May 032013 19 Responses

How I Told My Son His Sister has Down Syndrome

For the past several months I’ve been saying things to my five year-old regarding his sister.

  • “Why do you think you can run faster than her?”
  • “Why do you know that and she doesn’t?”
  • “Why does she go to therapy and you don’t?”

I’ve been testing Silas to see how much he understands about his soon to be 8–year-old sister. I knew the time was quickly coming when he would be able to understand that Ella was different. For the past few months, the time wasn’t right. In the eyes of my son, everything was normal with his sister; his ability to do things she couldn’t defined his greatness and not her disability.

This week that changed. Friends were over and Silas got to see Ella interact with someone who is just two years older. Yet the gap between the friend and Ella seemed much more than 2 years. I wondered if Silas saw it.

I ask him a few questions, but nothing seemed to register, so I finally asked, “Do you know what Down syndrome is?”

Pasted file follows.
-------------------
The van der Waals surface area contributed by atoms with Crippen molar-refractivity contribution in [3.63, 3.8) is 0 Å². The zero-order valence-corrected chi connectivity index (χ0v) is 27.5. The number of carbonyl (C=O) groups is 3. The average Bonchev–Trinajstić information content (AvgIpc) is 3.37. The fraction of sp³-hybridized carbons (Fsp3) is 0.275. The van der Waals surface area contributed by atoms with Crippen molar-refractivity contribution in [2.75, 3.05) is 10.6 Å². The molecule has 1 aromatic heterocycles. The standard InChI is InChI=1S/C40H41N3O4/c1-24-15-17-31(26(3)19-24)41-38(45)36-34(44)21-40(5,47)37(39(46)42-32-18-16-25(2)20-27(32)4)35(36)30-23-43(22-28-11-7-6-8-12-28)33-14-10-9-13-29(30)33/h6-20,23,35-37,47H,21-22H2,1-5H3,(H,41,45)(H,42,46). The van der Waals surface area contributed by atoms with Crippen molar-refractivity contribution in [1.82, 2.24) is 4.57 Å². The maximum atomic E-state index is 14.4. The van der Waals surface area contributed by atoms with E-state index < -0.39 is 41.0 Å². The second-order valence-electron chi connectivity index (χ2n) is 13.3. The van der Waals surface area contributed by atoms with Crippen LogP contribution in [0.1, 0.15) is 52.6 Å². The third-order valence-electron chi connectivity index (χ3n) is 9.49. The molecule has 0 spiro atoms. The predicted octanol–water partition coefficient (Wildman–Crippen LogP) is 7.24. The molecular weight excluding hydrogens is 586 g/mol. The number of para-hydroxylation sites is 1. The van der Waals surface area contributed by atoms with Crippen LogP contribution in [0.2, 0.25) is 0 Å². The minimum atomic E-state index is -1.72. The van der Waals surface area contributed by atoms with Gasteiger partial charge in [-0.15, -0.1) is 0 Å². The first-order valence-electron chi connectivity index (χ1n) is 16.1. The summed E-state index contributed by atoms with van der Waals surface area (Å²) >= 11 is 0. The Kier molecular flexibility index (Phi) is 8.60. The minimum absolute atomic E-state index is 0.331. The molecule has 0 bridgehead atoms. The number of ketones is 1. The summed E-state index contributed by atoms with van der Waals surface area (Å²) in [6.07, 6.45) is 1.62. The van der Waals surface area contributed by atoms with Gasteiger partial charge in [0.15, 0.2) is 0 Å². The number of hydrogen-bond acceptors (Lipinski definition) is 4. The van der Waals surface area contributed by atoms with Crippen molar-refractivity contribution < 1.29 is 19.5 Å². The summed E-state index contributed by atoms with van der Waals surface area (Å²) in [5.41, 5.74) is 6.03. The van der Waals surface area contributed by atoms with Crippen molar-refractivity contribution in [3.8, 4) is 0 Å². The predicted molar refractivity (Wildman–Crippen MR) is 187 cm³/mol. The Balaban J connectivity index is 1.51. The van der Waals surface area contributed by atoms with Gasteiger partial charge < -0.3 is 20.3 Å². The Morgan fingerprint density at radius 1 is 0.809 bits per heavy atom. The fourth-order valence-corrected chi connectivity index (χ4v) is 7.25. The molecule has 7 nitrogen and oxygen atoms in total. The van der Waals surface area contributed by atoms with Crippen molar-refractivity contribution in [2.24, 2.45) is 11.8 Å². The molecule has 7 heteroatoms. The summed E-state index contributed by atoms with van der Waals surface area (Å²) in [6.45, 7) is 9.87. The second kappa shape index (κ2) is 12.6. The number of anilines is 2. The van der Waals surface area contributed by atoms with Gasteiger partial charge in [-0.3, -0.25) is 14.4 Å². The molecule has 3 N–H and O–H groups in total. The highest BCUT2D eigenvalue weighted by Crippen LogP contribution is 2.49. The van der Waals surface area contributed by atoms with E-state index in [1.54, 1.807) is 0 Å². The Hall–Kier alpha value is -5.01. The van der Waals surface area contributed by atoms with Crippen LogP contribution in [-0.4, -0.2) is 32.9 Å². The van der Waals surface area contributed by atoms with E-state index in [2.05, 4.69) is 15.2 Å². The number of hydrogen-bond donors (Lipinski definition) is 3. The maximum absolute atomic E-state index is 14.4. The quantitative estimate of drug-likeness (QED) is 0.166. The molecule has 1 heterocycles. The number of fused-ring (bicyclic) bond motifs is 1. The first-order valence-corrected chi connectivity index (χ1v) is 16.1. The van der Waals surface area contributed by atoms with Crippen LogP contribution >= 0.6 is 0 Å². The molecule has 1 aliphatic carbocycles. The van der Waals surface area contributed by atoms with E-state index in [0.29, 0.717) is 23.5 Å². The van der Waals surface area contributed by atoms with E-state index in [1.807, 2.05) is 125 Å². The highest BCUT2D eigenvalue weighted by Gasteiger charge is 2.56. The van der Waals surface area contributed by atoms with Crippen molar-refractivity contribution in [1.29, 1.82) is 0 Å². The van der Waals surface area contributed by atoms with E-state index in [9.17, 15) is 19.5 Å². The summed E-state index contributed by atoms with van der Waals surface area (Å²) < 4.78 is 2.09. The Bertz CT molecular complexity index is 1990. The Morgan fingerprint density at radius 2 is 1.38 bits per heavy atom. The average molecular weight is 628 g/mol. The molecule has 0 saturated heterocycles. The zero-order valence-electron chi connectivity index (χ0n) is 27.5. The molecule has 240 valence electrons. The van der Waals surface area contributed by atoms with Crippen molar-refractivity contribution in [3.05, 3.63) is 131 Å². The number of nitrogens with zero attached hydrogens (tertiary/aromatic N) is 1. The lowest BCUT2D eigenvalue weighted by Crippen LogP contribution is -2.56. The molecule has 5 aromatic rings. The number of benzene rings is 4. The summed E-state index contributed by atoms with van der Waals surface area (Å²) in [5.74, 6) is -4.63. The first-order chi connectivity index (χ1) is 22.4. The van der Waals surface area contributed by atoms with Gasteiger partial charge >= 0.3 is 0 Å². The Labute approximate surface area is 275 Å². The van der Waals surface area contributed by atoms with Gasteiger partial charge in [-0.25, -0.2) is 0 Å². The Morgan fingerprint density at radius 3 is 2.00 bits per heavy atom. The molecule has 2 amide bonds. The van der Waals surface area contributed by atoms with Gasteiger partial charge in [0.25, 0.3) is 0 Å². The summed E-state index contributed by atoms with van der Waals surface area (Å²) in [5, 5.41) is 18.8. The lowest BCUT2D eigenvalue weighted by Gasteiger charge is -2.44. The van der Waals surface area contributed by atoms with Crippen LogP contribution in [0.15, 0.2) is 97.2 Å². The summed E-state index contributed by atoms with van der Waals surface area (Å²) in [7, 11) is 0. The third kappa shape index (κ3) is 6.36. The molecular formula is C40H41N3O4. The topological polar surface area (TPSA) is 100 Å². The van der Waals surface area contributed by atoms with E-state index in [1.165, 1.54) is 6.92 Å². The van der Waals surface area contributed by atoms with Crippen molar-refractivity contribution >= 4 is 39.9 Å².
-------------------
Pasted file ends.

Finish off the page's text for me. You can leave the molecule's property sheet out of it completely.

He said, “No.”

I explained, “Down syndrome is a condition that makes a lot of things harder. It takes longer to learn things. It takes extra help. A person’s muscles aren’t as strong so it is tougher for them to run or jump.”

Silas seemed intrigued, so I asked, “Do you know anyone with Down syndrome.”

He mentioned a couple of kids who we see on occasion.

I agreed, but pushed for anyone else. He couldn’t think of any.

I said, “Ella has Down syndrome.”

You would think I punched him in the face. The emotionless conversation turned personal. His face wrinkled and he paused before saying, “Poor Ella.”

I reassured him that while it is sad, everything was going to be alright.

He said, “She is still happy.”

And I said, “Yes, she is.”

I asked, “Have you ever wondered why Ella goes to therapy but you don’t?”

He said he did, so I told him that Ella needs extra help to learn things.

He said, “Like math?” And I said, “Yep, like math.”

He was quiet for moment and as we began to walk out the door, my five year old said, “Dad, I’m glad Ella is my sister.”

I said, “Oh, really, why?”

He said, “So I can take care of her and learn from her.”

I had to agree with him. I’m glad that Ella is his sister as well. They will both be the better for it.

19 Responses to How I Told My Son His Sister has Down Syndrome
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  5. […] In the eyes of Jesus, the different have equal value as the “normal.” It’s so because valu... kevinathompson.com/children-disability-abortion

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